In the past few decades, a number of initiatives and national or state strategies have been implemented to establish wide-reaching standardized testing and teaching material. Though the purpose of such universal initiatives is to ensure students receive education of equal quality and accessibility, there have been examples of standardized testing being both beneficial and damaging. The controversy surrounding such programs is often reflective of the diverse needs of many students. As such, while the standardized materials and testing ensure that all students follow comparable curriculums, they can frequently stifle the individual learning and growth of certain students. Despite this, certain initiatives such as the Every Student Succeeds Act (ESSA) aim to cultivate responsibility in the administration of the schools regarding the learning and achievements of their students. Additionally, it was created to provide disadvantaged students with equal opportunities. Programs like the ESSA influence national standardized testing, and by extension, they have some ability to alter the curriculum. As an example, ESSA allows districts to select nationally recognized tests, cap the amount of times students are tested, fund assessment systems, establish improved pilot programs, and allow computer-adaptive testing.
Though the effects of both assisting programs such as ESSA and nationalized testing cannot be measured completely, the curriculum which is influenced by both is largely effective within my district of Van Alstyne, Texas. Currently, Van Alstyne Independent School District, in particular, is noticing increases in funding, improved and new programs, and other steady improvements as a result of ESSA and other initiative functions. Currently, the curriculum is able to serve the needs of all the students within the area. Despite this, in my personal opinion, there is still a lack of accessibility to and for ESL students. Students that are still learning English or another second language have a hard time finding opportunities to do so. As such, it would be extremely beneficial to introduce professionals specializing in languages or having the ability to speak a second language outside of English. Additionally, the enforcement of ESL standards and practices is currently inadequate and requires more resources and enforcement.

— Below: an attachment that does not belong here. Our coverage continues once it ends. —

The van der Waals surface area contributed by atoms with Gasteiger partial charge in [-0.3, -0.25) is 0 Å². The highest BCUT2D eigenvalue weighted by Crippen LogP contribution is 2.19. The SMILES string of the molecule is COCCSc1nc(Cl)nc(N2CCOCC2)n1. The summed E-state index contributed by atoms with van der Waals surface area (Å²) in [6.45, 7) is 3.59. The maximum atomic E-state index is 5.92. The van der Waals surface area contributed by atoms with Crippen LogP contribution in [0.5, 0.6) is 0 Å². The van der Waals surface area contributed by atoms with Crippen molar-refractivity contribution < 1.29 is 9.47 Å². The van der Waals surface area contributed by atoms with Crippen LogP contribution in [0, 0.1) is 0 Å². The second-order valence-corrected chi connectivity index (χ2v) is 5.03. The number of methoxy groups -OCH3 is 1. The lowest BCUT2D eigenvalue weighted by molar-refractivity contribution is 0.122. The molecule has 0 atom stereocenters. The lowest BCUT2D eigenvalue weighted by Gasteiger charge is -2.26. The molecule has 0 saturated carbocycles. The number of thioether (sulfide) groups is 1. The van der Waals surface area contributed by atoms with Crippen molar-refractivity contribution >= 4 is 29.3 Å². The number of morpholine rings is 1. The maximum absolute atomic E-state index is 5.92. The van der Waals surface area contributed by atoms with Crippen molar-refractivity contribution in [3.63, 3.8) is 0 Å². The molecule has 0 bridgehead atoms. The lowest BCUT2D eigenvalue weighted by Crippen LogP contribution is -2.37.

The effectiveness of the curriculum can be observed through statistical data regarding STAAR reading assessment results. The State of Texas Assessment of Academic Readiness program, or STAAR, is an annual evaluation procedure that tests the reading and mathematical abilities of students from third to eighth grade. The Van Alstyne Independent School District currently scores high in reading among third-grade students, with percent scores never falling below 70% on the average (State of Texas Assessments of Academic Readiness, 2021). Though the student population is not large within the area, the performance of all the students was satisfactory and provided acceptable scores throughout the examinations. There are currently disparities among students of different backgrounds, economic statuses, and ethnicities, but the gaps are becoming smaller in recent years, pointing to likely improvement of the curriculum for all students. Following changes in other states, the Van Alstyne Independent School District has also begun to orient their curriculum and testing towards more flexible features such as those provided by the ESSA. Programs that focus on particular needs of students within very specific areas are more likely to notice improved results from the entire student body, as well as from disadvantaged students who are likely to experience more accessible and equal opportunities. Though the changes are not fully implemented, the district is likely to notice positive results both in the short and long term.
State of Texas Assessments of Academic Readiness. (2021). Student scores – 2021 STAAR reading, grade 3; 2019 STAAR reading, grade 3; 2018 STAAR reading, grade 3 [Data set].